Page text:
Historic Sites and Buildings
This church, also known as the "Stone Temple" and "Church of the Presidents," contains the graves of two Presidents, John and John Quincy Adams. Architecturally one of the finest houses of worship in New England, it illustrates a transition in style from Georgian and Federal to Greek Revival.
Designed and built in 1827-28 by architect-engineer Alexander Parris and financed primarily by John Quincy Adams, the First Parish Church was constructed of blue granite from nearby quarries and represents one of the earliest uses of native granite as a building material in the United States. Parris altered the basic Georgian and Federal design by adding to the front a broad, pedimented portico supported by four massive Doric columns a feature that augured the popularity of Greek Revival architecture. The columns, 25 feet long and weighing 25 tons each, were hauled by oxen teams from the quarries to the construction site.
In 1828 the remains of John Adams, who had died 2 years earlier, and of his wife Abigail, who had passed away before her husband, were removed from Hancock Cemetery and placed in a crypt beneath the vestibule in the basement of the church. In 1852 the bodies of John Quincy Adams, who had passed away 4 years before, and his wife, Louisa Catherine, who succumbed in 1852, were interred in the same crypt. The only other church in the Nation containing the tomb of a President, that of Woodrow Wilson, is the Washington Cathedral (Episcopal), in Washington, D.C.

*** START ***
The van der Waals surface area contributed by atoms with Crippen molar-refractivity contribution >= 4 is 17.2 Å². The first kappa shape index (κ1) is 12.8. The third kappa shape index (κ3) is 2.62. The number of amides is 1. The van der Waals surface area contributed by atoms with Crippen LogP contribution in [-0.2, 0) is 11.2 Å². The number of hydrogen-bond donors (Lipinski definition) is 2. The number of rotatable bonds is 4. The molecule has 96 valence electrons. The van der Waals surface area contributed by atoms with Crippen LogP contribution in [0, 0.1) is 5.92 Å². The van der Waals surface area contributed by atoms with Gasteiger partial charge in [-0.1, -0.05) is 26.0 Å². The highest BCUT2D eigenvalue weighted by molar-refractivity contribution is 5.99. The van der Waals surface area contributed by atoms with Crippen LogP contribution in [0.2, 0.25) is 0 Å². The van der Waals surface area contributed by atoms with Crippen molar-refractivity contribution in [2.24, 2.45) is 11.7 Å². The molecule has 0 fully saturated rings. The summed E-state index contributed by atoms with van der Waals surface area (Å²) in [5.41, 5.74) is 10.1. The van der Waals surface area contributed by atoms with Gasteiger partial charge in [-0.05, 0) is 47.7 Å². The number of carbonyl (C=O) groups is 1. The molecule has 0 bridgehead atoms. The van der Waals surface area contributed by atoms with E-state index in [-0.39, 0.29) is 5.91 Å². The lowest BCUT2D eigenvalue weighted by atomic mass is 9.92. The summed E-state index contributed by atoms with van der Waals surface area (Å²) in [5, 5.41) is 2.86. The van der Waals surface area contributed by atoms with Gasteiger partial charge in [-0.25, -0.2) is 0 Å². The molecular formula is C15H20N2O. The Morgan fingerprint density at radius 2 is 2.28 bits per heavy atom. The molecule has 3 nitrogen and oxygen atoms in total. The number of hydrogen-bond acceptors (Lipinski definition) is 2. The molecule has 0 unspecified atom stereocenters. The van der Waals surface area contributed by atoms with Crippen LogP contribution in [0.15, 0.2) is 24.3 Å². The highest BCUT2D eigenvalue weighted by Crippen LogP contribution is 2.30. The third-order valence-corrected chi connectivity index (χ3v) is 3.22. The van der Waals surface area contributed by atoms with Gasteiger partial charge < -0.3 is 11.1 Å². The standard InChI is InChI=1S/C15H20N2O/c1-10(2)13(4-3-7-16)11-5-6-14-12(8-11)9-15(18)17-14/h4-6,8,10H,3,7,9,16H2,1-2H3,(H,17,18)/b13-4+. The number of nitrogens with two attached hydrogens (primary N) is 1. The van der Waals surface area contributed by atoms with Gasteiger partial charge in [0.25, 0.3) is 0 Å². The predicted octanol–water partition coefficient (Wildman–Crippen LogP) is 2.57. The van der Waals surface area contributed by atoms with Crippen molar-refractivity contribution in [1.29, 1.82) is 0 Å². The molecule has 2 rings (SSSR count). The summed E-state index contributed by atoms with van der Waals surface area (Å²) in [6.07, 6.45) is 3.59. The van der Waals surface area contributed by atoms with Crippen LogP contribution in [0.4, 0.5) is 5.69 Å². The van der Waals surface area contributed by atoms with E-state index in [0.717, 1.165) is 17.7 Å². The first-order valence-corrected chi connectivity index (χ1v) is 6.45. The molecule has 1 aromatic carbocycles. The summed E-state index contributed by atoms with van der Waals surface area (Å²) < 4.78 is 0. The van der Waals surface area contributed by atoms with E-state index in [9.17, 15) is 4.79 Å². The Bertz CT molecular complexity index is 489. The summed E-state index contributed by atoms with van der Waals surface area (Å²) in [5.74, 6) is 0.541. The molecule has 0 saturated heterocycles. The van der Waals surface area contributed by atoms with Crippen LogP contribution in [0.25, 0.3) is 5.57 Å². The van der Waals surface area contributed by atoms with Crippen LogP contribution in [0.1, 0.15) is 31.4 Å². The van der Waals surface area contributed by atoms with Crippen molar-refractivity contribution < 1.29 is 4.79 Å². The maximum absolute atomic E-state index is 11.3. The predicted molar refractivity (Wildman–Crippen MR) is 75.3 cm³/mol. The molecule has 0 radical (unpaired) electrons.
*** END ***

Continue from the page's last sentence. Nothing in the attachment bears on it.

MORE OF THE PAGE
The only major alteration throughout the years was the addition in 1889 of a one-story, five-sided stone wing on the east, or rear, elevation. In 1959 the church merged with the Wollaston Unitarian Society to become the United First Parish Church (Unitarian) in Quincy. Restored in 1961-64 and still an active place of worship today, it is in excellent condition.
The outstanding exterior features of the two-story, oblong-shaped structure are the huge Greek Revival portico at the front and the tower and the cupola on the roof. A broad flight of stone steps leads up to the pedimented portico, supported by the four monolithic Doric columns. Above and behind the pediment rises a stone tower in two stages. The first stage, broad and rectangular in shape, is unornamented. The second stage, stepped back and square, has a clock on each facade. The second stage is surmounted by a round, open, wooden cupola, which has eight columns and a dome. The north and south sidewalls of the building feature two-story high, round-headed windows with exterior louvered blinds. Extending across the west, or front, wall under the portico is a horizontal panel over three doorways. Double doors, topped by flat lintels, lead into a projecting porch, or vestibule.
Three more doors open from the vestibule into the interior of the church. Two longitudinal aisles divide the pews; and galleries extend around the north, south, and west sides of the room. A fine mahogany pulpit is located in the center of the east, or rear, wall. A magnificent plaster dome adorns the ceiling.
Last Updated: 22-Jan-2004